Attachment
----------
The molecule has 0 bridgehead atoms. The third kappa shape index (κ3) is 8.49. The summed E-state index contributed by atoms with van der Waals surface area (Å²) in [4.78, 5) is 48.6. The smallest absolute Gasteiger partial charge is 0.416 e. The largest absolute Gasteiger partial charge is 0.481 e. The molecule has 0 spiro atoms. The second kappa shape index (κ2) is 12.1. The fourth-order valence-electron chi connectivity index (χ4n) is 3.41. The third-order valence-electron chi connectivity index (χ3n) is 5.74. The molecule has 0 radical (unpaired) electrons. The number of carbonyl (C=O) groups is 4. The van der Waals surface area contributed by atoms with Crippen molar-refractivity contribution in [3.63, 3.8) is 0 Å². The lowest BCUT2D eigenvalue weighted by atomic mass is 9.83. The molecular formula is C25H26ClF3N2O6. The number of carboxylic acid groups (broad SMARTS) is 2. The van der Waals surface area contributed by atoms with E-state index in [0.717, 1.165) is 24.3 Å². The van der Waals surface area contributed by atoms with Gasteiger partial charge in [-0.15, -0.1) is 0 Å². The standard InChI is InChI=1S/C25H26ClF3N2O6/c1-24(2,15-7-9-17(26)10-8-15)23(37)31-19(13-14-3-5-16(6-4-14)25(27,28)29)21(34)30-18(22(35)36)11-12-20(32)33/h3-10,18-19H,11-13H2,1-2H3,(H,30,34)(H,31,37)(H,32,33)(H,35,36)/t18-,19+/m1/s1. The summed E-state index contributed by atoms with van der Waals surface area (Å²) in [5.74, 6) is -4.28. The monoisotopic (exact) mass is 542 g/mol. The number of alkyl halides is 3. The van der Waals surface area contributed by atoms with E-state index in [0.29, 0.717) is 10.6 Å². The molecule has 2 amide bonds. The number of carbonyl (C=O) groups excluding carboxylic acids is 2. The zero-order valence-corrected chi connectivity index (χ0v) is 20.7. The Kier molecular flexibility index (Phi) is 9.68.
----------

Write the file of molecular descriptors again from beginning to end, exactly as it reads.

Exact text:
The molecule has 0 bridgehead atoms. The third kappa shape index (κ3) is 8.49. The summed E-state index contributed by atoms with van der Waals surface area (Å²) in [4.78, 5) is 48.6. The smallest absolute Gasteiger partial charge is 0.416 e. The largest absolute Gasteiger partial charge is 0.481 e. The molecule has 0 spiro atoms. The second kappa shape index (κ2) is 12.1. The fourth-order valence-electron chi connectivity index (χ4n) is 3.41. The third-order valence-electron chi connectivity index (χ3n) is 5.74. The molecule has 0 radical (unpaired) electrons. The number of carbonyl (C=O) groups is 4. The van der Waals surface area contributed by atoms with Crippen molar-refractivity contribution in [3.63, 3.8) is 0 Å². The lowest BCUT2D eigenvalue weighted by atomic mass is 9.83. The molecular formula is C25H26ClF3N2O6. The number of carboxylic acid groups (broad SMARTS) is 2. The van der Waals surface area contributed by atoms with E-state index in [0.717, 1.165) is 24.3 Å². The van der Waals surface area contributed by atoms with Gasteiger partial charge in [-0.15, -0.1) is 0 Å². The standard InChI is InChI=1S/C25H26ClF3N2O6/c1-24(2,15-7-9-17(26)10-8-15)23(37)31-19(13-14-3-5-16(6-4-14)25(27,28)29)21(34)30-18(22(35)36)11-12-20(32)33/h3-10,18-19H,11-13H2,1-2H3,(H,30,34)(H,31,37)(H,32,33)(H,35,36)/t18-,19+/m1/s1. The summed E-state index contributed by atoms with van der Waals surface area (Å²) in [5.74, 6) is -4.28. The monoisotopic (exact) mass is 542 g/mol. The number of alkyl halides is 3. The van der Waals surface area contributed by atoms with E-state index in [0.29, 0.717) is 10.6 Å². The molecule has 2 amide bonds. The number of carbonyl (C=O) groups excluding carboxylic acids is 2. The zero-order valence-corrected chi connectivity index (χ0v) is 20.7. The Kier molecular flexibility index (Phi) is 9.68.